After an ABC15 investigation exposed how many cells don’t lock inside Arizona’s Lewis Prison, dozens of state corrections officers, inmates’ families, and prisoner advocates are coming forward with information about other facilities with broken and faulty doors and locks.
At a press conference Tuesday, inmate advocate Donna Leone Hamm said she’s received dozens of emails and phone calls since last week’s news report broke.
“Since (ABC15) covered this story, we have received dozens of emails and telephone calls from inmates family who report that this problem just does not exist in the Lewis Prison,” Hamm said. “It is much more widespread. We have received reports about Perryville and Tucson.”
ABC15 has received a flood of emails from corrections officers and inmates, who also specifically identify those two prisons, among others, as problematic. And lawsuits show the problems at Lewis prison mirror issues at other prisons in recent years.
In a 2016 federal lawsuit, multiple officers working at multiple prison units claimed they were assaulted by inmates who slipped through defective and faulty doors and locks.
In one example, Sgt. Armando Salazar and other officers were attacked by 10 inmates who opened their own cell doors in the Cimarron Unit of the Tucson Prison Complex in October 2015.
“(The wardens) contributed to the creation of this obvious unsecure and dangerous environment and were deliberately indifferent to Armando’s rights when they made the decision to operate the Cimarron Unit with cell door locks that were known to be faulty and/or defective, and created the heightened danger that extraordinarily dangerous inmates who were purportedly “locked-down” could freely open their locked cell doors to attack officers,” according to the lawsuit.
Salazar suffered multiple broken bones and a concussion. Through an attorney, he declined to be interviewed because it would be too emotionally traumatic to discuss the incident.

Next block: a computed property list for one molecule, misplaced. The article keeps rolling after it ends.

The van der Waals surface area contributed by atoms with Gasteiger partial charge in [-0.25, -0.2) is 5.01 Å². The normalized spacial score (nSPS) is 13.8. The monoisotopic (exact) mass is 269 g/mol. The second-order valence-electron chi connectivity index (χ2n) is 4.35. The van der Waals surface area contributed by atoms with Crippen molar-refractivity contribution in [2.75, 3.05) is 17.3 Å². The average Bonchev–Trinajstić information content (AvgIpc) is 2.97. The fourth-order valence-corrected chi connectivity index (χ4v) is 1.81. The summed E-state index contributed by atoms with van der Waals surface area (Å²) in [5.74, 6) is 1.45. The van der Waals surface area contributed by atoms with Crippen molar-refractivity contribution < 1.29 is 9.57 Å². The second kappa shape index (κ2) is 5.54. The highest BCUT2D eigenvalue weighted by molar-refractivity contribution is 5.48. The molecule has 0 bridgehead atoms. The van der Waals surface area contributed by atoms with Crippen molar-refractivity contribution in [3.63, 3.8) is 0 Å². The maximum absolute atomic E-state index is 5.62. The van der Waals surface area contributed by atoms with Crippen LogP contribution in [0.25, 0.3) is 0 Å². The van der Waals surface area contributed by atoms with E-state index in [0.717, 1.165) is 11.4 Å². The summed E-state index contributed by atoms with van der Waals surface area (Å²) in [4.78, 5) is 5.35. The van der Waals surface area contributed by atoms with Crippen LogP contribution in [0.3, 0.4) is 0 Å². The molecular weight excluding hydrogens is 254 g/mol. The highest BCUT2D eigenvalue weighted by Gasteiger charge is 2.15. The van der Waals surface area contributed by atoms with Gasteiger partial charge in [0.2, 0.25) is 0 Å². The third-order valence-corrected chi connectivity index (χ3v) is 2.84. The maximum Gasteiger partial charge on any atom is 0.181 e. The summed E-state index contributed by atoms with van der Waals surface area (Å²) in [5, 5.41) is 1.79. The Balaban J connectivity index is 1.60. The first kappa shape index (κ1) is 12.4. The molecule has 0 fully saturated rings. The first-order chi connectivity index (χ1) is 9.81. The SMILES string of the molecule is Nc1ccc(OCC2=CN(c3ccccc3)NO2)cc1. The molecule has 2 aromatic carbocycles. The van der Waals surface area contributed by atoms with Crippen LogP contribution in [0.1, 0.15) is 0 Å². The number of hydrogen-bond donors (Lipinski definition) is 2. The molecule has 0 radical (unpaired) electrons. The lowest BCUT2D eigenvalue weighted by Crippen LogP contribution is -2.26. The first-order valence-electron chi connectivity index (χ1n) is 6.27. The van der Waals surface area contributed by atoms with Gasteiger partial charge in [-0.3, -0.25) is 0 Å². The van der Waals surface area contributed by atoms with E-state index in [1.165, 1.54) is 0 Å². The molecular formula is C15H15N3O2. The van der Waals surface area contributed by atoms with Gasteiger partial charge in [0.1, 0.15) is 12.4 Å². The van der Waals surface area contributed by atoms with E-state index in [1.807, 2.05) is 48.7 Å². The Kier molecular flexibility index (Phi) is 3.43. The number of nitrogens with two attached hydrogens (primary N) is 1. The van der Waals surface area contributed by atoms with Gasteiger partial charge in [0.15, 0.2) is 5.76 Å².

ABC15 obtained an internal memorandum related to the attack on Salazar. It documents that inmates “popped” their cell doors and has pictures of 10 of the inmates involved.
Faulty locks at Arizona prisons are a sensitive subject dating back to 1997.
In March of that year, Officer Brent Lumley was stabbed to death by an inmate who accessed a control room because of a faulty door lock.
At the Tuesday press conference, Hamm spoke about the officer’s murder.
“That should have been a message. That should have been a wakeup call,” she said.
In 2011, the state Auditor General released an audit on the Department of Corrections security operations that found a long list of problems and deficiencies.
Top Arizona Democrats cited the audit in a Monday letter sent to Governor Doug Ducey calling for prison director Charles Ryan to be fired.
“In the last Auditor General report, which was published in September 2011, the auditors found many troubling security violations, including broken perimeter alarm systems that staff simply ignored and failure to keep an inventory of keys,” according to the letter. “In that same audit report, auditors found that in one private prison, the staff reported that the indicator lights on the control room panel were not functioning, which meant that staff could not determine if inmate doors were unsecure or ajar. The failure to secure doors – which is a fundamental function of a prison facility – is a problem that continues to plague our state-run facilities.”
Lawmakers, union members, and inmate advocates also demanded on Tuesday a detailed accounting of the millions of dollars designated for building maintenance annually to find out why door lock fixes weren’t prioritized.
On Tuesday afternoon, Governor Ducey announced two retired Arizona Supreme Court justices will lead an investigation into Lewis Prison problems exposed by ABC15.
Officers and advocates also called for an audit of all security devices in all prisons across the state.
Contact ABC15 Investigator Dave Biscobing at email@example.com.